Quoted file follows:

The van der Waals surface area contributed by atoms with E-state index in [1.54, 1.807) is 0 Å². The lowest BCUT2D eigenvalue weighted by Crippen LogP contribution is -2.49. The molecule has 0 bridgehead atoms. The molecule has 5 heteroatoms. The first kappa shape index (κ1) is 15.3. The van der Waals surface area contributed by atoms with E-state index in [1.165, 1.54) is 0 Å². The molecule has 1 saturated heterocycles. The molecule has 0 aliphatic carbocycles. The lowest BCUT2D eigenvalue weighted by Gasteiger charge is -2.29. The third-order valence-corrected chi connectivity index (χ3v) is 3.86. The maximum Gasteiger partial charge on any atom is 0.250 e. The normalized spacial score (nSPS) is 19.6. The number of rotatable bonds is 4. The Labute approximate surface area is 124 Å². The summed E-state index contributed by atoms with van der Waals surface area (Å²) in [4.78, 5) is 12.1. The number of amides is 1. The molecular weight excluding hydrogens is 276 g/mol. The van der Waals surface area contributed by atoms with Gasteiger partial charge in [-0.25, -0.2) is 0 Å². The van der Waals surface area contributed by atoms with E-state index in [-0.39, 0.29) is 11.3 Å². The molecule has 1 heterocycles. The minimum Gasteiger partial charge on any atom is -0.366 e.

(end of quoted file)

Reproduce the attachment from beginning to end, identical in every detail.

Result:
The van der Waals surface area contributed by atoms with E-state index in [1.54, 1.807) is 0 Å². The lowest BCUT2D eigenvalue weighted by Crippen LogP contribution is -2.49. The molecule has 0 bridgehead atoms. The molecule has 5 heteroatoms. The first kappa shape index (κ1) is 15.3. The van der Waals surface area contributed by atoms with E-state index in [1.165, 1.54) is 0 Å². The molecule has 1 saturated heterocycles. The molecule has 0 aliphatic carbocycles. The lowest BCUT2D eigenvalue weighted by Gasteiger charge is -2.29. The third-order valence-corrected chi connectivity index (χ3v) is 3.86. The maximum Gasteiger partial charge on any atom is 0.250 e. The normalized spacial score (nSPS) is 19.6. The number of rotatable bonds is 4. The Labute approximate surface area is 124 Å². The summed E-state index contributed by atoms with van der Waals surface area (Å²) in [4.78, 5) is 12.1. The number of amides is 1. The molecular weight excluding hydrogens is 276 g/mol. The van der Waals surface area contributed by atoms with Gasteiger partial charge in [-0.25, -0.2) is 0 Å². The van der Waals surface area contributed by atoms with E-state index in [-0.39, 0.29) is 11.3 Å². The molecule has 1 heterocycles. The minimum Gasteiger partial charge on any atom is -0.366 e.